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Old Goa


Old Goa is a locality around 10 kilometres north of the capital city of Panjim. It’s a historically and architecturally rich place and served as the capital of Goa during the Portuguese rule.

Old Goa, locally known as Velha Goa, was built by the Bijapur administration in the 15th century before it was taken over by the Portuguese. Old Goa today isn’t very densely populated. This wasn’t always the case, once upon a time it was one of the most populated places in Goa, but disease and epidemics forced people to move out during the 17th century. From then on, it came to be known as Velha Goa and what is now known as Panjim, Nova Goa.

Places To Visit In And Around Old Goa

If there’s something that absolutely marks the significance of Old Goa, it’s the churches in the locality. The Church of St. Francis of Assisi is a Portuguese time church built by the rulers in the 17th century and features a statue of St. Michael in the centre of the facade.

Everything from its ornate pillars to the statues of St. Peter and St. Paul are majestic and found in other international destinations like St. Petersburg. There’s no doubt, Velha Goa has tonnes of religious value to offer.

Things To Do In Old Goa

For those who don’t really prefer a religious angle added to their Goa holiday, don’t get put off just yet. Old Goa has tonnes of fun activities to offer as well. Let’s start with the Carambolim Lake, an artificial one and one that has developed into a safe haven for hundreds and thousands of migrating birds.

The colours are as varied as the species themselves and some of these birds have been migrating here for decades. Carambolim Lake is very proximate to Karmali railway station.

In the 16th century, the Portuguese rulers of Goa put their evangelists to work and set into motion what then became known as the Christianization of Goa. The then Divar Island housed some very famous Hindu temples that were very popular with pilgrims.

Unfortunately, the temples didn’t survive the Christianization, but Divar Island continues to be a very scenic place with its vast stretches of paddy fields. Divar Island is connected to Panjim by a ferry or boat. One must aim to visit this island during the Bonderam or Potekar festivals both of which are famous for their music, parades and colourful costumes.

Tired of nature and looking for architectural wonders apart from churches? Head to the Viceroy’s Arch, a monument built in the 16th century to commemorate the various achievements of the explorer Vasco da Gama. The Viceroy’s Arch also served as a gateway to Old Goa back in the day, being on the main street that leads to it.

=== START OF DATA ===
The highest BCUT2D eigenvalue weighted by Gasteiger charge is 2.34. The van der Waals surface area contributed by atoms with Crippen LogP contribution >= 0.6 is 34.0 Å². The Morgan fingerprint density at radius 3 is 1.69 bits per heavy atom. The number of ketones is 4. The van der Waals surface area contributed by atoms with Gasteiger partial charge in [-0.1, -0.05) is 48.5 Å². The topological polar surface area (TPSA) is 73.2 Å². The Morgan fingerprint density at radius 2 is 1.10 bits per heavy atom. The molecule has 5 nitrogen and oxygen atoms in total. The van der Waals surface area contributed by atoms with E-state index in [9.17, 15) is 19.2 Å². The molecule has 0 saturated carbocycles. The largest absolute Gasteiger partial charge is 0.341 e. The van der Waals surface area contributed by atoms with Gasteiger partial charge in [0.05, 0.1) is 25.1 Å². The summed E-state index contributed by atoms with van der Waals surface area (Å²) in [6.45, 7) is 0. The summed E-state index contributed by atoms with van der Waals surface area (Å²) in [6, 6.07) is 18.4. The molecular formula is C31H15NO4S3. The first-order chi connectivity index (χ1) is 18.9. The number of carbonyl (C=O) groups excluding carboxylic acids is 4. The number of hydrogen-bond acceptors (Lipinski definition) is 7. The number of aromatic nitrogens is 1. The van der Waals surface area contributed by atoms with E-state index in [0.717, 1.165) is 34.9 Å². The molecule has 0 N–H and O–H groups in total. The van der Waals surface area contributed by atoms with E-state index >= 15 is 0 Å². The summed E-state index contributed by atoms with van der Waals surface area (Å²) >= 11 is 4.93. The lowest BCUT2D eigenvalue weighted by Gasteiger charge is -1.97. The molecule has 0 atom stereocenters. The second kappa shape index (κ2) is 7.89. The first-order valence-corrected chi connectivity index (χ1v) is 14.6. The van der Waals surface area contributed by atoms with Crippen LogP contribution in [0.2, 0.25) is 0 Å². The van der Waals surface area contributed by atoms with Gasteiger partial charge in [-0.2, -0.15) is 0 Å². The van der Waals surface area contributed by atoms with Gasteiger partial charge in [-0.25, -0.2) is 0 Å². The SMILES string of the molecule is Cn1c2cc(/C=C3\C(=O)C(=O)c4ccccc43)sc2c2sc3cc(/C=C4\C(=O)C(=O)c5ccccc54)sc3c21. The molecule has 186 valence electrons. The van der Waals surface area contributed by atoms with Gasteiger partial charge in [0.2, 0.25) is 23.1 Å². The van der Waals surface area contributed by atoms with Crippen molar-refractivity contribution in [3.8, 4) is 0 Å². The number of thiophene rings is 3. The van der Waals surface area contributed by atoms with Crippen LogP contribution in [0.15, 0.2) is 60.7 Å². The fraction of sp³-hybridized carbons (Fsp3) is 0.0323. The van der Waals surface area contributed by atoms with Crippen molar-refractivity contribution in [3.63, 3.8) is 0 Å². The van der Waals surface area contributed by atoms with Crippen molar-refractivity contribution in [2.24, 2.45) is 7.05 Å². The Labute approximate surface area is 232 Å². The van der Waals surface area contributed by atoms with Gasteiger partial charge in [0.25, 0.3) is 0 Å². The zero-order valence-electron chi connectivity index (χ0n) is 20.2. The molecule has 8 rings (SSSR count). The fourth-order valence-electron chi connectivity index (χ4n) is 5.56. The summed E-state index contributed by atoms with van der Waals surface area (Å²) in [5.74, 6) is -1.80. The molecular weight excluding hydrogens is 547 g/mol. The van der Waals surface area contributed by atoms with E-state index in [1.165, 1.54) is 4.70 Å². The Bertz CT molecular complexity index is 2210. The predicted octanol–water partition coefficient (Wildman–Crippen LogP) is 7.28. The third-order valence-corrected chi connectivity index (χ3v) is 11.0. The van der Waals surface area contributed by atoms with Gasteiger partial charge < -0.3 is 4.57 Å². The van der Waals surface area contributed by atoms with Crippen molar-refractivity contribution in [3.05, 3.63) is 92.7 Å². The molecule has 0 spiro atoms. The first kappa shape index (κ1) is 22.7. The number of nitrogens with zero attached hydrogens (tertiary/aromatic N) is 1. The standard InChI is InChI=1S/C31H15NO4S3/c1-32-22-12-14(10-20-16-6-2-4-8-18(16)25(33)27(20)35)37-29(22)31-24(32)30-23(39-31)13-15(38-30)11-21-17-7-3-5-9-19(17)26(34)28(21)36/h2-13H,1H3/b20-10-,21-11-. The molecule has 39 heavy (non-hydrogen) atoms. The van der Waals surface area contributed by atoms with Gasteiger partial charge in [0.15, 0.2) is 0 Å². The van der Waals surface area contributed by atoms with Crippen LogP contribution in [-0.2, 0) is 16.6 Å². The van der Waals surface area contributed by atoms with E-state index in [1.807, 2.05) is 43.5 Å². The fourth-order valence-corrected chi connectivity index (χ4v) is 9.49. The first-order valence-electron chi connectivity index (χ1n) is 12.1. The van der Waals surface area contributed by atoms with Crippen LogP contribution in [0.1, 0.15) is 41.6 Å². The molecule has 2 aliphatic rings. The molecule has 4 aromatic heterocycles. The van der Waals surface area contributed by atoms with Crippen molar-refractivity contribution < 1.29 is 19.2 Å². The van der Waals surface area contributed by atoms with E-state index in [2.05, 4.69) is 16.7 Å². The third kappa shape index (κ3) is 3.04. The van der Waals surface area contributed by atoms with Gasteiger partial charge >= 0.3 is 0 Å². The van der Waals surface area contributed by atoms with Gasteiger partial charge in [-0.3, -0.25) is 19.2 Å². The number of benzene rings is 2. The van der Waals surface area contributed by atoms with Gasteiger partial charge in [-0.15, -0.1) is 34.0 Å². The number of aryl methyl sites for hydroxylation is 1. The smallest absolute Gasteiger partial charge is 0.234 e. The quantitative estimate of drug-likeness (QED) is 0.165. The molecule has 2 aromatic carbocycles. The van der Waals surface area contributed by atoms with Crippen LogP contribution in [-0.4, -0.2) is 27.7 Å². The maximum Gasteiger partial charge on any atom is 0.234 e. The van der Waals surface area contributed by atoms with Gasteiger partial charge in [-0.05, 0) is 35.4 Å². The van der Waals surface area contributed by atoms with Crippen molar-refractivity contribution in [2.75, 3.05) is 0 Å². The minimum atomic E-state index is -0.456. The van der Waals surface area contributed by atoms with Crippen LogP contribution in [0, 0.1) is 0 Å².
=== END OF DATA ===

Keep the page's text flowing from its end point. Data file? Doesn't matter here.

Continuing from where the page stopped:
Getting to Old Goa is easy enough and a cab or a rickshaw will do fine. One can also opt to drive or ride down if you’ve rented a vehicle. Its best to have your own vehicle since Velha Goa is a very hop-on, hop-off locality with loads of random things to see and do.

Old Goa Weather

Best Season / Best Time to Visit Old Goa

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How to Reach Old Goa

  • By Road
    Goa can be accessed from Mumbai via the famous Mumbai � Goa highway or National Highway 17 which links Mumbai straight to Goa. Off late though, this route has fallen into disrepute on accord of there just being 2 lanes all along, one up and one down which not only is a little dangerous but also makes for a longer journey. The more convenient route is to head to Pune from Mumbai via the 8 lane expressway and then connect up to the Satara highway right till one gets to Sawantwadi on the far end of Maharashtra. Goa is just another few minutes from there. From Mumbai, Pune and other cities in Maharashtra, numerous bus services are available to Goa and very comfortable ones at that. The recommended kind to take is any service operating a low floor Volvo semi sleeper.
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  • By Train
    Goa is well connected to North, South and Central India by trains. Many travellers opt for the very convenient train plying between Mumbai and Goa with convenient departure and arrival times. What�s better, the journey is an overnight one and one barely feels it.
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  • By Air
    Dabolim Airport in South Goa is well connected to metropolitans like Mumbai, Delhi and Bangalore. Cabs to and from the airport are readily available. Dabolim isn�t an international or customs airport, so travellers coming in from outside India will have to transit via one of the international airports like Mumbai or Delhi.
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